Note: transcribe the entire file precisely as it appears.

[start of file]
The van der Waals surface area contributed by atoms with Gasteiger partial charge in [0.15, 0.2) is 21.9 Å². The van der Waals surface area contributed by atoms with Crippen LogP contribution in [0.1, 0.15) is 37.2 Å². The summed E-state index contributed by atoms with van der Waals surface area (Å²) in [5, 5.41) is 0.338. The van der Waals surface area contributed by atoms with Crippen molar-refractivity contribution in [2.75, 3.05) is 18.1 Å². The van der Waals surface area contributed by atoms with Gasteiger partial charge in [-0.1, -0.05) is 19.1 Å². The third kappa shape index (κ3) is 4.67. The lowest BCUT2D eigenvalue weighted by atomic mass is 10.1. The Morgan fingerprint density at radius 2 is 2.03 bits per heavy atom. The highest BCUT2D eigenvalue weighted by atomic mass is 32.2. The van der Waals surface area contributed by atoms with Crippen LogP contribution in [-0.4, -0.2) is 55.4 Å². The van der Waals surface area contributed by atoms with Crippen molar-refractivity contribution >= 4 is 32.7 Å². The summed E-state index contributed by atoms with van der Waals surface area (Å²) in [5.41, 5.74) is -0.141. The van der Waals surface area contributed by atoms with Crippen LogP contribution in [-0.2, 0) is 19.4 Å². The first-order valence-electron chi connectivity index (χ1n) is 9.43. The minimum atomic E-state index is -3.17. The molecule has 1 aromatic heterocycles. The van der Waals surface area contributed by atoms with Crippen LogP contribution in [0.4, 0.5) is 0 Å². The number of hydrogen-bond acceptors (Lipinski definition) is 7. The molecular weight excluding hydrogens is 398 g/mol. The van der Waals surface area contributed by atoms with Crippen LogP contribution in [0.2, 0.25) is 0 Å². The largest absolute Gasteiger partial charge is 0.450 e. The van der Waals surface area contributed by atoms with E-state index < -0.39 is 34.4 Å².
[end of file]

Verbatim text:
The van der Waals surface area contributed by atoms with Gasteiger partial charge in [0.15, 0.2) is 21.9 Å². The van der Waals surface area contributed by atoms with Crippen LogP contribution in [0.1, 0.15) is 37.2 Å². The summed E-state index contributed by atoms with van der Waals surface area (Å²) in [5, 5.41) is 0.338. The van der Waals surface area contributed by atoms with Crippen molar-refractivity contribution in [2.75, 3.05) is 18.1 Å². The van der Waals surface area contributed by atoms with Gasteiger partial charge in [-0.1, -0.05) is 19.1 Å². The third kappa shape index (κ3) is 4.67. The lowest BCUT2D eigenvalue weighted by atomic mass is 10.1. The Morgan fingerprint density at radius 2 is 2.03 bits per heavy atom. The highest BCUT2D eigenvalue weighted by atomic mass is 32.2. The van der Waals surface area contributed by atoms with Crippen LogP contribution in [-0.4, -0.2) is 55.4 Å². The van der Waals surface area contributed by atoms with Crippen molar-refractivity contribution >= 4 is 32.7 Å². The summed E-state index contributed by atoms with van der Waals surface area (Å²) in [5.41, 5.74) is -0.141. The van der Waals surface area contributed by atoms with Crippen LogP contribution in [-0.2, 0) is 19.4 Å². The first-order valence-electron chi connectivity index (χ1n) is 9.43. The minimum atomic E-state index is -3.17. The molecule has 1 aromatic heterocycles. The van der Waals surface area contributed by atoms with Crippen LogP contribution in [0.4, 0.5) is 0 Å². The number of hydrogen-bond acceptors (Lipinski definition) is 7. The molecular weight excluding hydrogens is 398 g/mol. The van der Waals surface area contributed by atoms with Crippen LogP contribution in [0.2, 0.25) is 0 Å². The largest absolute Gasteiger partial charge is 0.450 e. The van der Waals surface area contributed by atoms with E-state index < -0.39 is 34.4 Å².